Statistical analyses were performed with SPSS 22.0 software (SPSS Inc., Chicago, IL). The methylation and expression levels among the three groups were not normally distributed, so these variables were summarized as medians (interquartile ranges, IQRs). Then, a nonparametric test was used for comparisons of continuous variables, and significance of differences between groups was analyzed by the Mann-Whitney test or Kruskal-Wallis test. The heatmap (“heatmap.2” R package) was constructed on the average methylation expression after standardization in order to construct separate methylation correlation matrices for disease status. The correlation between the average methylation level and expression of each gene was assessed using Spearman rank correlation coefficient. The receiver operating characteristic (ROC) curves, areas under the ROC curve (AUCs), or partial AUCs as well as their 95% confidence intervals were calculated using the R package pROC. A Kruskal-Wallis test was applied to investigate significant changes in methylation levels depending on disease condition. False Discovery Rate (FDR) analysis were adjusted P-value. Genotype frequencies were analyzed by the Hardy-Weinberg test. The various genotype and allele frequencies were compared using binary logistic regression analysis between the EV71-HFMD and normal groups and between the mild case and severe case groups to calculate the χ2, P, and odds ratio (OR) values and 95% CI (adjusted by age and sex). For statistical analysis, GraphPad Prism version 7 was used. The significance level was set at P < 0.05.

Results

Clinicopathological characteristics

A total of 120 EV71-HFMD patients were recruited, with a median age of 35(15–61) months (range: 6–96 months). 80 patients were male, and 40 were female. Age- and sex-matched healthy controls (60 children) were also recruited in the study, with a median age of 35(27–66) months (range: 24–79 months) (S1 Table).

DDX58 and IFIH1 methylation levels

To determine whether the DDX58 and IFIH1 promoters experience aberrant methylation patterns in EV71-HFMD patients, three groups, including 60 mild and 60 severe cases and 60 healthy controls, were selected for MethylTarget assays. Twenty-one CpG islands adjacent to the DDX58 promoter regions were sequenced (Table 1), and twenty-three CpG islands adjacent to the IFIH1 promoter regions were sequenced (Table 2). The results demonstrate that severe EV71-HFMD patients exhibit higher levels of DDX58 promoter methylation than healthy controls and mild EV71-HFMD patients (Fig 1A). To better characterize the methylation of DDX58, we also assessed the methylation level of each CpG site. We observed that the 29, 134, 154, 168, 232, 246 and 248 CpG sites of DDX58 had a significantly higher methylation pattern in severe HFMD patients than in the corresponding healthy controls and mild HFMD patients, and 179 CpG site had a significantly higher methylation pattern in healthy controls than in the severe and mild HFMD patients(Table 1, Fig 2A). After adjust for p value by FDR, 29, 134, 154, 232, 246 and 248 CpG sites of DDX58 are still positive (Table 1, Fig 2A).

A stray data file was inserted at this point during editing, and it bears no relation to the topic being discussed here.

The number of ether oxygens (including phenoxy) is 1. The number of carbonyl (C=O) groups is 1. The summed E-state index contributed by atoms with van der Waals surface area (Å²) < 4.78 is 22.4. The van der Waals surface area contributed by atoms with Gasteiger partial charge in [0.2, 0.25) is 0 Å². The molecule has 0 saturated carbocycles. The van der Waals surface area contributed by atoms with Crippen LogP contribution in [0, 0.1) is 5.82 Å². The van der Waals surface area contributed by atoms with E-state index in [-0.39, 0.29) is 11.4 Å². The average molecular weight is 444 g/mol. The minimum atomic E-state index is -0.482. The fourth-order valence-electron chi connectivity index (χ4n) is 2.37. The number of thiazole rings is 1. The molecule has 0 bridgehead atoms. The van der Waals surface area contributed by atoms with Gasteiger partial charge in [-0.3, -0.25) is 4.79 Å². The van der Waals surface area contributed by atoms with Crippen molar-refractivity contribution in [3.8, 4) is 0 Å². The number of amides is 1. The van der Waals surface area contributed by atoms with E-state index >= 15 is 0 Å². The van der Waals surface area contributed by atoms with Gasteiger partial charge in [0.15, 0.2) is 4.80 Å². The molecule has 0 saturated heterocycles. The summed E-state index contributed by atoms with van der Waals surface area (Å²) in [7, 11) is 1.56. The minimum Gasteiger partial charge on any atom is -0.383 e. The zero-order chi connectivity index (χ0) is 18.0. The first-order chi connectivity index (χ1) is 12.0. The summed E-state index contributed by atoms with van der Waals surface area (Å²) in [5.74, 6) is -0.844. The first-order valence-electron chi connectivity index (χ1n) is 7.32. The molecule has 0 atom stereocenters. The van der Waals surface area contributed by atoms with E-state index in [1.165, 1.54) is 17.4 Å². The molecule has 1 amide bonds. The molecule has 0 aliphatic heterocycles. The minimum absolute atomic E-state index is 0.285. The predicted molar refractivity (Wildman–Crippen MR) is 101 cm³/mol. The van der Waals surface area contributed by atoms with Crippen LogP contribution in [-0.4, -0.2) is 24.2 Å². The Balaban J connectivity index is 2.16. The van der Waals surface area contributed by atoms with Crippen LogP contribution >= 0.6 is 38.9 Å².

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Fig 1. The methylation patterns of DDX58 and IFIH1 in EV71-HFMD patients and healthy controls.

Each colored cell on the heatmap corresponds to an average concentration value in different groups. The methylation patterns of DDX58 in EV71-HFMD patients and healthy controls (A). DDX58 methylation levels of all samples, including healthy subjects and EV71-HFMD patients (B). The methylation patterns of IFIH1 in EV71-HFMD patients and healthy controls. (C). IFIH1 methylation levels of all samples, including those of healthy subjects and EV71-HFMD patients (D). ***p < 0.001.

https://doi.org/10.1371/journal.pntd.0010090.g001

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Fig 2.

DDX58 methylation levels of each positive CpG site (the 29, 134, 154, 232, 246 and 248 CpG sites) in all samples, including healthy subjects and EV71-HFMD patients (A). IFIH1 methylation levels of each positive CpG site (the 50 and 86 CpG sites) in all samples, including those of healthy subjects and EV71-HFMD patients. (B) *p < 0.05, **p < 0.01, ***p < 0.001.

https://doi.org/10.1371/journal.pntd.0010090.g002

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Table 1. Details of the CpG regions in the CpG islands of DDX58.

https://doi.org/10.1371/journal.pntd.0010090.t001

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Table 2. Details of the CpG regions in the CpG islands of IFIH1.

https://doi.org/10.1371/journal.pntd.0010090.t002

The average methylation levels of IFIH1 among the three groups were not significantly different (Fig 1C and 1D), but we also assessed the methylation level of each CpG site. We observed that the 50, 86 CpG sites, and the average methylation level of 50 CpG sites was significantly higher, while 86 CpG sites was significantly lower in severe HFMD patients than that in the corresponding healthy controls and mild HFMD patients (Table 2, Fig 2B).